There’s something about concrete floors, unfinished ceilings, and unfurnished office spaces that excites millennials. My guess is that moving into these blank slates gives tenants the option to personalize and design their offices on their own terms. After all, necessity is the mother of invention. Creativity begins from the moment they move into their new space, and this gives them a deeper sense of ownership.

The problem with traditional offices

Let’s face it—most offices are familiar and very boring. We work in a hedge maze of cubicles with sterilized hallways and strategically positioned meeting and break rooms. This has been the status quo for a long time, and few companies have dared step outside this comfort zone.

But times are changing. The modern tenant sees the potential in unfurnished spaces. Creative agencies and tech startups are leading the movement with increasingly elaborate and intentionally collaborative open spaces.

In more than two decades on Wall Street (a decade of which I spent running my own firm), I have had the pleasure of experiencing this shift from traditional offices to modern spaces firsthand. My verdict? Modern, customized spaces not only enhance creativity, they also encourage collaboration and increase productivity.

Foster collaboration between teams

One question I hear all the time is, “How do you intentionally design an office space to maximize collaboration and productivity?” Well, with all the technology at our fingertips, enterprising executives can analyze workplace data, survey their employees, and identify the key needs of their workforce as well as the various ways in which these needs can be satisfied.

One of the most important, yet overlooked, needs of every workforce is the need for collaboration and a sense of family. Traditional office settings stifle these types of interactions. Keeping every employee in an office or cubicle for the entire day seems like a good way to keep them focused and productive. But humans are social creatures, and they need the freedom to come together and work apart on their own terms.

Study shows that we might be spending more time with our colleagues at work than our families back home—1 in 4 Americans work 45–59 hours every week. So it makes sense that offices should make employees feel like they’re with family rather than in a library.

Design the perfect office space for your needs

Detractors of modern office spaces may argue that noise, lack of privacy, and frequent distractions would lower productivity and stunt creativity. But the idea of a creative office isn’t to necessarily have an open floor plan—it’s to have a flexible workspace that works for your company and your employees.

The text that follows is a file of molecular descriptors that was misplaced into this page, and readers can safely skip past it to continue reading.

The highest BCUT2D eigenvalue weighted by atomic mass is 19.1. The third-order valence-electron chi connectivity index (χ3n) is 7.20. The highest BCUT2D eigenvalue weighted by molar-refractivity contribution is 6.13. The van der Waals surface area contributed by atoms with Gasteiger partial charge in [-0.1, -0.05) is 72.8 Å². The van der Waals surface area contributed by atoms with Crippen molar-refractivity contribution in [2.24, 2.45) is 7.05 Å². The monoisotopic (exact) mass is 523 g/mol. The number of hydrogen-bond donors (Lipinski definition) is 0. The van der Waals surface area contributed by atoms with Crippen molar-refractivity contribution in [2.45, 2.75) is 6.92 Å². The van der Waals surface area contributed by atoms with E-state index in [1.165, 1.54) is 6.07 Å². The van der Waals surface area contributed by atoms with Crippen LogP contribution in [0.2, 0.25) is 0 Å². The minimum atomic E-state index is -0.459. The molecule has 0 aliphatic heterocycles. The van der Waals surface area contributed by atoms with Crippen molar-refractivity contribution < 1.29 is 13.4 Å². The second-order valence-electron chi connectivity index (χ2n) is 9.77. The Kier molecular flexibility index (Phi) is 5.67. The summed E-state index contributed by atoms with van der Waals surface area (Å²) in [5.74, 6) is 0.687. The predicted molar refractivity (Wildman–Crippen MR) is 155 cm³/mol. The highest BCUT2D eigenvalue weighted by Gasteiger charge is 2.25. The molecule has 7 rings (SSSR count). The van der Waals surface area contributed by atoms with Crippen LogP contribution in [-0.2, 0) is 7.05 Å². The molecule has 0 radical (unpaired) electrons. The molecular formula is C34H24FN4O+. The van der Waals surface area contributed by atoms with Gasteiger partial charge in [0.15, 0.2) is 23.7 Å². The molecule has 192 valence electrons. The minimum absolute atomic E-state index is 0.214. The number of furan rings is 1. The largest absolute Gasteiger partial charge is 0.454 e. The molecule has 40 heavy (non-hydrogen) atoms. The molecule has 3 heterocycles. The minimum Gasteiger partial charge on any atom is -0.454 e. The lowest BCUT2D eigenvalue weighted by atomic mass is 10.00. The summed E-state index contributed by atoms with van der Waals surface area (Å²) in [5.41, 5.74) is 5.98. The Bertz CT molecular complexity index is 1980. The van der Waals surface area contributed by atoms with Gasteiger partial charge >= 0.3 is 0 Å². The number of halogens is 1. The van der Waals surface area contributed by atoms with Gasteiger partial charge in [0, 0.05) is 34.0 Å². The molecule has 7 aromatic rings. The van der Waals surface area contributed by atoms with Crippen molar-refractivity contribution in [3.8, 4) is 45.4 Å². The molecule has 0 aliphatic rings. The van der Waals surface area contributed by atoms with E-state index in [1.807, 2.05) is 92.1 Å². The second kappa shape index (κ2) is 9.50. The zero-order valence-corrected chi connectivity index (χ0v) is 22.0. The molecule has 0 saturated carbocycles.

This means bringing the best of both traditional offices and modern, open offices into one space. A real estate developer may go to great lengths to create a one-size-fits-all design, but they could get it terribly wrong. The real solution is to take matters into your own hands and tell a developer how you want your office to be set up.

In order to make workspaces feel more like home, organizations should include a mix open spaces and individual workspaces. WeWork, for example, has a friendly lobby with amenities, various meeting rooms in different styles, and private phone booths for individual phone calls.

By including a wide range of room types, employees will never feel frustrated or isolated. They can work on their own terms. And by including a wide variety of amenities (think TVs, game rooms, plush sofas, etc.) employees will feel more at home.

It’s time to change things up

Is the traditional office setting dead? Of course not. There are still many who believe that it’s the best way to get work done. And it does work for a lot of organizations. But I think that’s due mostly to familiarity, not optimization. We are creatures of habit, and we can get used to any workspace—even an ineffective way.

But based on current trends, anyone can see that creative, flexible spaces will slowly replace cubicles and quiet hallways. And maybe that’s for the best.